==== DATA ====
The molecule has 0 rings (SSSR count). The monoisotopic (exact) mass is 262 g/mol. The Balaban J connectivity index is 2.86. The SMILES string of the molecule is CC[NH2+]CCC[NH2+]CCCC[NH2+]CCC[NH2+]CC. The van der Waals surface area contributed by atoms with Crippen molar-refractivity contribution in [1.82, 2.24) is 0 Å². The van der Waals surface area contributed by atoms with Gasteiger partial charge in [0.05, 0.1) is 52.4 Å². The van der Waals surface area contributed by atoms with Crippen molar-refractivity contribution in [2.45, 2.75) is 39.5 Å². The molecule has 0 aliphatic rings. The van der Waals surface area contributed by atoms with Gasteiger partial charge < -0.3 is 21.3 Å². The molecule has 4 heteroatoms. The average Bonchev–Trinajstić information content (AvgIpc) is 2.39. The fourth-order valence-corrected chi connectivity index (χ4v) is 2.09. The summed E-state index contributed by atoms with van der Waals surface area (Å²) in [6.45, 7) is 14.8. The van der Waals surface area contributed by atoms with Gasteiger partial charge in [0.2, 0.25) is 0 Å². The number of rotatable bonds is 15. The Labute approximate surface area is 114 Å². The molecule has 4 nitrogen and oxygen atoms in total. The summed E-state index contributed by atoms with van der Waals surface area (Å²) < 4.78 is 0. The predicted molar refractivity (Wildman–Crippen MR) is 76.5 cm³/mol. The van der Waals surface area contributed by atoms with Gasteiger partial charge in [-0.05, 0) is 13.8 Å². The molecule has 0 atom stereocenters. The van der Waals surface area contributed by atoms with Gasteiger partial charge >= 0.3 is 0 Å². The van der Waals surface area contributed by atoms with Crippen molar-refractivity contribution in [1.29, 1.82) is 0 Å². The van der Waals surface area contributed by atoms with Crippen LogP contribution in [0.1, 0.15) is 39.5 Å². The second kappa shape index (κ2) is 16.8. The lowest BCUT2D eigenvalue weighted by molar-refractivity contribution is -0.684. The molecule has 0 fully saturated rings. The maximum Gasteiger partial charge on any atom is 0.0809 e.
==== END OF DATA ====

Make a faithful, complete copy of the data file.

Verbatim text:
The molecule has 0 rings (SSSR count). The monoisotopic (exact) mass is 262 g/mol. The Balaban J connectivity index is 2.86. The SMILES string of the molecule is CC[NH2+]CCC[NH2+]CCCC[NH2+]CCC[NH2+]CC. The van der Waals surface area contributed by atoms with Crippen molar-refractivity contribution in [1.82, 2.24) is 0 Å². The van der Waals surface area contributed by atoms with Gasteiger partial charge in [0.05, 0.1) is 52.4 Å². The van der Waals surface area contributed by atoms with Crippen molar-refractivity contribution in [2.45, 2.75) is 39.5 Å². The molecule has 0 aliphatic rings. The van der Waals surface area contributed by atoms with Gasteiger partial charge < -0.3 is 21.3 Å². The molecule has 4 heteroatoms. The average Bonchev–Trinajstić information content (AvgIpc) is 2.39. The fourth-order valence-corrected chi connectivity index (χ4v) is 2.09. The summed E-state index contributed by atoms with van der Waals surface area (Å²) in [6.45, 7) is 14.8. The van der Waals surface area contributed by atoms with Gasteiger partial charge in [0.2, 0.25) is 0 Å². The number of rotatable bonds is 15. The Labute approximate surface area is 114 Å². The molecule has 4 nitrogen and oxygen atoms in total. The summed E-state index contributed by atoms with van der Waals surface area (Å²) < 4.78 is 0. The predicted molar refractivity (Wildman–Crippen MR) is 76.5 cm³/mol. The van der Waals surface area contributed by atoms with Gasteiger partial charge in [-0.05, 0) is 13.8 Å². The molecule has 0 atom stereocenters. The van der Waals surface area contributed by atoms with Gasteiger partial charge >= 0.3 is 0 Å². The van der Waals surface area contributed by atoms with Crippen molar-refractivity contribution in [1.29, 1.82) is 0 Å². The van der Waals surface area contributed by atoms with Crippen LogP contribution in [0.1, 0.15) is 39.5 Å². The second kappa shape index (κ2) is 16.8. The lowest BCUT2D eigenvalue weighted by molar-refractivity contribution is -0.684. The molecule has 0 fully saturated rings. The maximum Gasteiger partial charge on any atom is 0.0809 e.